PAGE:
Learning Outcomes for B.S. Health, Wellness and Occupational Studies

Major Description

Our program in Health, Wellness and Occupational Studies gives students a broad education that will prepare them for a variety of career paths. Students are prepared for opportunities including application to graduate programs in occupational therapy, physical therapy, physician assistant, counseling, special education, public health, or related health professions - as well as professional opportunities such as careers as a wellness coach, wellness coordinator, activity director, health educator, case manager, medical salesperson, or paraprofessional in mental health and educational settings.

The curriculum is grounded in a holistic conceptualization of health and wellness that teaches students to assess health from both a macro and micro level. Students gain depth in understanding of a wide variety of determinants of health through the study of health science, public health, and human occupation – an often-overlooked determinant of health. Students also gain practical skills applicable to a variety of paths through training in motivational interviewing, wellness assessment, health literacy, stress management, health education, and program development, implementation and evaluation. Thus, Health, Wellness and Occupational Studies students learn how to work with people by understanding where they come from, and employing tools to help them take the next steps toward a healthier life. Further, students are encouraged to find their passion by using flexible electives to concentrate their studies in their unique interests, explore a wide range of topics, elect for an internship in health and wellness settings, or take experiential electives. Service learning, active learning, and interprofessional education are embedded into the curriculum with themes of resilience, advocacy, and wellness across the lifespan.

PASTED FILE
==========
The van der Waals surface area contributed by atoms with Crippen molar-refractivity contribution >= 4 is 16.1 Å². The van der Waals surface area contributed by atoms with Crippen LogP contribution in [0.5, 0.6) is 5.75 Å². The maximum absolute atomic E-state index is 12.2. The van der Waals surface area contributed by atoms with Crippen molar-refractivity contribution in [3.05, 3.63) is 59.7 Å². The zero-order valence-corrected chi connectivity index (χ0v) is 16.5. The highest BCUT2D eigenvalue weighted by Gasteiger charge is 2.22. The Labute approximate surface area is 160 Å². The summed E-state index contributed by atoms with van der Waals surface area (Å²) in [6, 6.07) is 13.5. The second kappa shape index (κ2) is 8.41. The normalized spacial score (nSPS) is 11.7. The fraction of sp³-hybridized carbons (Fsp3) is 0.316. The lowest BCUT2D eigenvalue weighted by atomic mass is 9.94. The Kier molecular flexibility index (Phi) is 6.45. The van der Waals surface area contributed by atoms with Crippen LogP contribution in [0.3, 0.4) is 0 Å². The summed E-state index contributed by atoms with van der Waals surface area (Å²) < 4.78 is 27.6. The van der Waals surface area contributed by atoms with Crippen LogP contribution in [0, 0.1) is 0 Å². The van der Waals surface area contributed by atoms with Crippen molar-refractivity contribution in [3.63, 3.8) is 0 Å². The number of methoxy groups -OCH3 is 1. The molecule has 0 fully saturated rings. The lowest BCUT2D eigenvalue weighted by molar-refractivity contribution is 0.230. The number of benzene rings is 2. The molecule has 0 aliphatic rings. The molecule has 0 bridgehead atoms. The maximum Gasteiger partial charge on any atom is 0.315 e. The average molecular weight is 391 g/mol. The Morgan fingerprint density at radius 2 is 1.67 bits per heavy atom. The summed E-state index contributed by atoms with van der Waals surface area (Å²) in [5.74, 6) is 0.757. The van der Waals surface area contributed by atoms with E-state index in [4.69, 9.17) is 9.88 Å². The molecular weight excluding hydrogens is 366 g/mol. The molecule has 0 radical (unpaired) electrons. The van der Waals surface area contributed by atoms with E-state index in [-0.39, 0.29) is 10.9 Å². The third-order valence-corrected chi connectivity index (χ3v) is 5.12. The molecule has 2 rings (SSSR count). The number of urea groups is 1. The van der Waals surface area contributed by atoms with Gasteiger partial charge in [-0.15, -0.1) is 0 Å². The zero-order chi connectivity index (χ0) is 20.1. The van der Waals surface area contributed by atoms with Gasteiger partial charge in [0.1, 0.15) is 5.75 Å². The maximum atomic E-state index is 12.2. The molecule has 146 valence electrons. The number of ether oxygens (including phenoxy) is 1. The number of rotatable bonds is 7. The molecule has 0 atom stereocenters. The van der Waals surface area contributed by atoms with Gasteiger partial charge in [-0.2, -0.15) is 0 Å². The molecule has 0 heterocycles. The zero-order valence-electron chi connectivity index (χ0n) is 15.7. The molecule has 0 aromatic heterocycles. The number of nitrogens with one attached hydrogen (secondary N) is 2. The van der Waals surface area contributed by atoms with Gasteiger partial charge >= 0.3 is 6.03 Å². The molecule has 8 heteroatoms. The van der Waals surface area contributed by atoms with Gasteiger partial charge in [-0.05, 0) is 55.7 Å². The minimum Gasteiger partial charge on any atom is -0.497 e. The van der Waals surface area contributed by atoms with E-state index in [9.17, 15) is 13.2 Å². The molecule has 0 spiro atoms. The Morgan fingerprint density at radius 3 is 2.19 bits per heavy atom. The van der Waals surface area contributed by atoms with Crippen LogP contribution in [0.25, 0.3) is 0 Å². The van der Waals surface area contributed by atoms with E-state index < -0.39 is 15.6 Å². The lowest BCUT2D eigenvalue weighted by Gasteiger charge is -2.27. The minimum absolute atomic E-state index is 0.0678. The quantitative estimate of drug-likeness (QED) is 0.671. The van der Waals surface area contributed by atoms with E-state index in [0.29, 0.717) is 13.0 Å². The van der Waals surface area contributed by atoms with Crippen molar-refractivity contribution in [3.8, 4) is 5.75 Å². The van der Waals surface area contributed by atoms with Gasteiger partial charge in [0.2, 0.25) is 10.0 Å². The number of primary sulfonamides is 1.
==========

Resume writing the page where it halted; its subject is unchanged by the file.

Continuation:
Learning Outcomes

At the conclusion of the program, the HWOS student will:

  • Critically analyze concepts of health and wellness through application at the personal (micro), population (meso), and societal (macro) levels.
  • Synthesize biological, psychosocial, and educational theories that influence human behavior and occupational participation.
  • Assess the influence of disease and disability with respect to health promotion and occupational well-being.
  • Model compassion as an essential attribute in understanding diverse occupational engagement across the lifespan
  • Collaboratively engage in integrative leadership in occupational media, research and science in preparation for inter-professional endeavors.
  • Be prepared to apply for graduate study in the field of occupational therapy or a related health profession.